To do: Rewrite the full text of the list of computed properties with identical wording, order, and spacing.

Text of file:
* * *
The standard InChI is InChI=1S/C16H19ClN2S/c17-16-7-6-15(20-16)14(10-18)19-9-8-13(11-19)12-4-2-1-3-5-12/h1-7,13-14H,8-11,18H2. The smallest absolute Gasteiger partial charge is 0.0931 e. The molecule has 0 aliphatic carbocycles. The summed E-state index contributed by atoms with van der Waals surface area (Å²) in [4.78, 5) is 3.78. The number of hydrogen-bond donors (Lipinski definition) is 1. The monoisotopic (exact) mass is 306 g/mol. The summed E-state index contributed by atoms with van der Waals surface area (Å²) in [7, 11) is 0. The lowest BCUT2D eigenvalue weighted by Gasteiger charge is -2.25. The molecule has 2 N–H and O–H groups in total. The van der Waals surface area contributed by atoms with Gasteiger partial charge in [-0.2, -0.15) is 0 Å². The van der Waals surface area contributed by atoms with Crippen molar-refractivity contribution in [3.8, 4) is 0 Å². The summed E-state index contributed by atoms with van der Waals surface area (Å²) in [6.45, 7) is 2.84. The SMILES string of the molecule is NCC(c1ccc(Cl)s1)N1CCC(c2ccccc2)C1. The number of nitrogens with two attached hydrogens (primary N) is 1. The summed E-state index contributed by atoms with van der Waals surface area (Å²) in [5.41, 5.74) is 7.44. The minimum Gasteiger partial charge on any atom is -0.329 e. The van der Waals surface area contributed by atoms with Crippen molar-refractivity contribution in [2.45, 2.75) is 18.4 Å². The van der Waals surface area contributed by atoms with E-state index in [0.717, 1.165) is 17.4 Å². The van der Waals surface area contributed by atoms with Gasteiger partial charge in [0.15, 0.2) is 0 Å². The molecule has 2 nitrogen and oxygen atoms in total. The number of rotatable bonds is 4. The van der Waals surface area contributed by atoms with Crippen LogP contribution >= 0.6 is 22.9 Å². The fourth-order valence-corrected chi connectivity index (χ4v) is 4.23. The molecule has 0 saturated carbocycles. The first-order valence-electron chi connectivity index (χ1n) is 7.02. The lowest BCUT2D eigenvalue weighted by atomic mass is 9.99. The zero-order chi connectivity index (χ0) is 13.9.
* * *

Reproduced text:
The standard InChI is InChI=1S/C16H19ClN2S/c17-16-7-6-15(20-16)14(10-18)19-9-8-13(11-19)12-4-2-1-3-5-12/h1-7,13-14H,8-11,18H2. The smallest absolute Gasteiger partial charge is 0.0931 e. The molecule has 0 aliphatic carbocycles. The summed E-state index contributed by atoms with van der Waals surface area (Å²) in [4.78, 5) is 3.78. The number of hydrogen-bond donors (Lipinski definition) is 1. The monoisotopic (exact) mass is 306 g/mol. The summed E-state index contributed by atoms with van der Waals surface area (Å²) in [7, 11) is 0. The lowest BCUT2D eigenvalue weighted by Gasteiger charge is -2.25. The molecule has 2 N–H and O–H groups in total. The van der Waals surface area contributed by atoms with Gasteiger partial charge in [-0.2, -0.15) is 0 Å². The van der Waals surface area contributed by atoms with Crippen molar-refractivity contribution in [3.8, 4) is 0 Å². The summed E-state index contributed by atoms with van der Waals surface area (Å²) in [6.45, 7) is 2.84. The SMILES string of the molecule is NCC(c1ccc(Cl)s1)N1CCC(c2ccccc2)C1. The number of nitrogens with two attached hydrogens (primary N) is 1. The summed E-state index contributed by atoms with van der Waals surface area (Å²) in [5.41, 5.74) is 7.44. The minimum Gasteiger partial charge on any atom is -0.329 e. The van der Waals surface area contributed by atoms with Crippen molar-refractivity contribution in [2.45, 2.75) is 18.4 Å². The van der Waals surface area contributed by atoms with E-state index in [0.717, 1.165) is 17.4 Å². The van der Waals surface area contributed by atoms with Gasteiger partial charge in [0.15, 0.2) is 0 Å². The molecule has 2 nitrogen and oxygen atoms in total. The number of rotatable bonds is 4. The van der Waals surface area contributed by atoms with Crippen LogP contribution >= 0.6 is 22.9 Å². The fourth-order valence-corrected chi connectivity index (χ4v) is 4.23. The molecule has 0 saturated carbocycles. The first-order valence-electron chi connectivity index (χ1n) is 7.02. The lowest BCUT2D eigenvalue weighted by atomic mass is 9.99. The zero-order chi connectivity index (χ0) is 13.9.